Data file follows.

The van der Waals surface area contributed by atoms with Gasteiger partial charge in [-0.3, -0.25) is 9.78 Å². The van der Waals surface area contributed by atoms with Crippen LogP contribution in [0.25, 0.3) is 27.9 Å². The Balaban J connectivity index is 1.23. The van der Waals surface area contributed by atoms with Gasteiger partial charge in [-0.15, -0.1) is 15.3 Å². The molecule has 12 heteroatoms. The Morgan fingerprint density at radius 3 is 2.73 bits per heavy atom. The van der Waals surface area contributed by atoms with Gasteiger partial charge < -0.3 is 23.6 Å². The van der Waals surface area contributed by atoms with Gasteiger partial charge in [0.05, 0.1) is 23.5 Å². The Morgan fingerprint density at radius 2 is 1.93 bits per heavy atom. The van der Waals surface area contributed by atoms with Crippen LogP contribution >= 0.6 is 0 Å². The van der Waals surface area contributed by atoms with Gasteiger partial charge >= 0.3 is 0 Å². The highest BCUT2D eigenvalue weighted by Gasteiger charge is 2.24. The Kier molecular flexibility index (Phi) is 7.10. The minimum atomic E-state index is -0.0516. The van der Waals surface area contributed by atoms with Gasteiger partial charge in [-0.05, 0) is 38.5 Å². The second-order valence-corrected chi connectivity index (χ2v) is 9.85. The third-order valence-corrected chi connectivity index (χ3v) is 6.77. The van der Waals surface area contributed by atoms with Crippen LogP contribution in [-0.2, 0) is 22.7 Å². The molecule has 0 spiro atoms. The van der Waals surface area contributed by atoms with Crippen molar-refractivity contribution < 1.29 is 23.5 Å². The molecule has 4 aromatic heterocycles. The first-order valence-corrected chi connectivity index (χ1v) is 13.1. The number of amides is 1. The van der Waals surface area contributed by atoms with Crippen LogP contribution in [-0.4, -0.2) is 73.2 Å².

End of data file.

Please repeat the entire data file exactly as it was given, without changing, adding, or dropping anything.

The van der Waals surface area contributed by atoms with Gasteiger partial charge in [-0.3, -0.25) is 9.78 Å². The van der Waals surface area contributed by atoms with Crippen LogP contribution in [0.25, 0.3) is 27.9 Å². The Balaban J connectivity index is 1.23. The van der Waals surface area contributed by atoms with Gasteiger partial charge in [-0.15, -0.1) is 15.3 Å². The molecule has 12 heteroatoms. The Morgan fingerprint density at radius 3 is 2.73 bits per heavy atom. The van der Waals surface area contributed by atoms with Gasteiger partial charge < -0.3 is 23.6 Å². The van der Waals surface area contributed by atoms with Gasteiger partial charge in [0.05, 0.1) is 23.5 Å². The Morgan fingerprint density at radius 2 is 1.93 bits per heavy atom. The van der Waals surface area contributed by atoms with Crippen LogP contribution >= 0.6 is 0 Å². The van der Waals surface area contributed by atoms with Gasteiger partial charge >= 0.3 is 0 Å². The highest BCUT2D eigenvalue weighted by Gasteiger charge is 2.24. The Kier molecular flexibility index (Phi) is 7.10. The minimum atomic E-state index is -0.0516. The van der Waals surface area contributed by atoms with Gasteiger partial charge in [-0.05, 0) is 38.5 Å². The second-order valence-corrected chi connectivity index (χ2v) is 9.85. The third-order valence-corrected chi connectivity index (χ3v) is 6.77. The van der Waals surface area contributed by atoms with Crippen LogP contribution in [-0.2, 0) is 22.7 Å². The molecule has 0 spiro atoms. The van der Waals surface area contributed by atoms with Crippen molar-refractivity contribution < 1.29 is 23.5 Å². The molecule has 4 aromatic heterocycles. The first-order valence-corrected chi connectivity index (χ1v) is 13.1. The number of amides is 1. The van der Waals surface area contributed by atoms with Crippen LogP contribution in [-0.4, -0.2) is 73.2 Å².